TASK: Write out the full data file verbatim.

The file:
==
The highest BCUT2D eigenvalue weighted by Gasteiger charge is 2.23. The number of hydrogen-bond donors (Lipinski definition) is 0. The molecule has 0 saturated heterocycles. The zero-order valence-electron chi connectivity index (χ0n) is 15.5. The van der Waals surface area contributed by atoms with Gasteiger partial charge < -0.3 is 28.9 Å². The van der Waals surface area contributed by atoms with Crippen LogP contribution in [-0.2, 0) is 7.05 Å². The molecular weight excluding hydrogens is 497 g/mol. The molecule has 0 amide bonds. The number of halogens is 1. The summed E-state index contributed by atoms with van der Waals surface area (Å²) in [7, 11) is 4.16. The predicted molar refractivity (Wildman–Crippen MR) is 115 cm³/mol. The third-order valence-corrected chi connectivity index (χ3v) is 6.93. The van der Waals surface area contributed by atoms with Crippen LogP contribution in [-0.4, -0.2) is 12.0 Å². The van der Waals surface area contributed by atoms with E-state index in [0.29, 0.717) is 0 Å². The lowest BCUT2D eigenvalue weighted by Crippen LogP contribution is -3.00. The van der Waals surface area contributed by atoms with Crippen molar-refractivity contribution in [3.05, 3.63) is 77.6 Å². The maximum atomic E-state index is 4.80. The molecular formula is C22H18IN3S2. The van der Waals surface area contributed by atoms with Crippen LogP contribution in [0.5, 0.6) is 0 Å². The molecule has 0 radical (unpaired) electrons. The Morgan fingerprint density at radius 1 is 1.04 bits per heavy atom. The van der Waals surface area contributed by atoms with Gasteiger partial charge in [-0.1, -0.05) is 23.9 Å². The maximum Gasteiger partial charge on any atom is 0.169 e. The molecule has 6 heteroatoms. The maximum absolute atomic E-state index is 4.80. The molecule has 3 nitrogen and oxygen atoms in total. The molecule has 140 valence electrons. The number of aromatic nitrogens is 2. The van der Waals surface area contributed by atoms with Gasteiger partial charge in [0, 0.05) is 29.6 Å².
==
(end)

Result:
The highest BCUT2D eigenvalue weighted by Gasteiger charge is 2.23. The number of hydrogen-bond donors (Lipinski definition) is 0. The molecule has 0 saturated heterocycles. The zero-order valence-electron chi connectivity index (χ0n) is 15.5. The van der Waals surface area contributed by atoms with Gasteiger partial charge < -0.3 is 28.9 Å². The van der Waals surface area contributed by atoms with Crippen LogP contribution in [-0.2, 0) is 7.05 Å². The molecular weight excluding hydrogens is 497 g/mol. The molecule has 0 amide bonds. The number of halogens is 1. The summed E-state index contributed by atoms with van der Waals surface area (Å²) in [7, 11) is 4.16. The predicted molar refractivity (Wildman–Crippen MR) is 115 cm³/mol. The third-order valence-corrected chi connectivity index (χ3v) is 6.93. The van der Waals surface area contributed by atoms with Crippen LogP contribution in [-0.4, -0.2) is 12.0 Å². The van der Waals surface area contributed by atoms with E-state index in [0.29, 0.717) is 0 Å². The lowest BCUT2D eigenvalue weighted by Crippen LogP contribution is -3.00. The van der Waals surface area contributed by atoms with Crippen molar-refractivity contribution in [3.05, 3.63) is 77.6 Å². The maximum atomic E-state index is 4.80. The molecular formula is C22H18IN3S2. The van der Waals surface area contributed by atoms with Crippen LogP contribution in [0.5, 0.6) is 0 Å². The molecule has 0 radical (unpaired) electrons. The Morgan fingerprint density at radius 1 is 1.04 bits per heavy atom. The van der Waals surface area contributed by atoms with Gasteiger partial charge in [-0.1, -0.05) is 23.9 Å². The maximum Gasteiger partial charge on any atom is 0.169 e. The molecule has 6 heteroatoms. The maximum absolute atomic E-state index is 4.80. The molecule has 3 nitrogen and oxygen atoms in total. The molecule has 140 valence electrons. The number of aromatic nitrogens is 2. The van der Waals surface area contributed by atoms with Gasteiger partial charge in [0, 0.05) is 29.6 Å².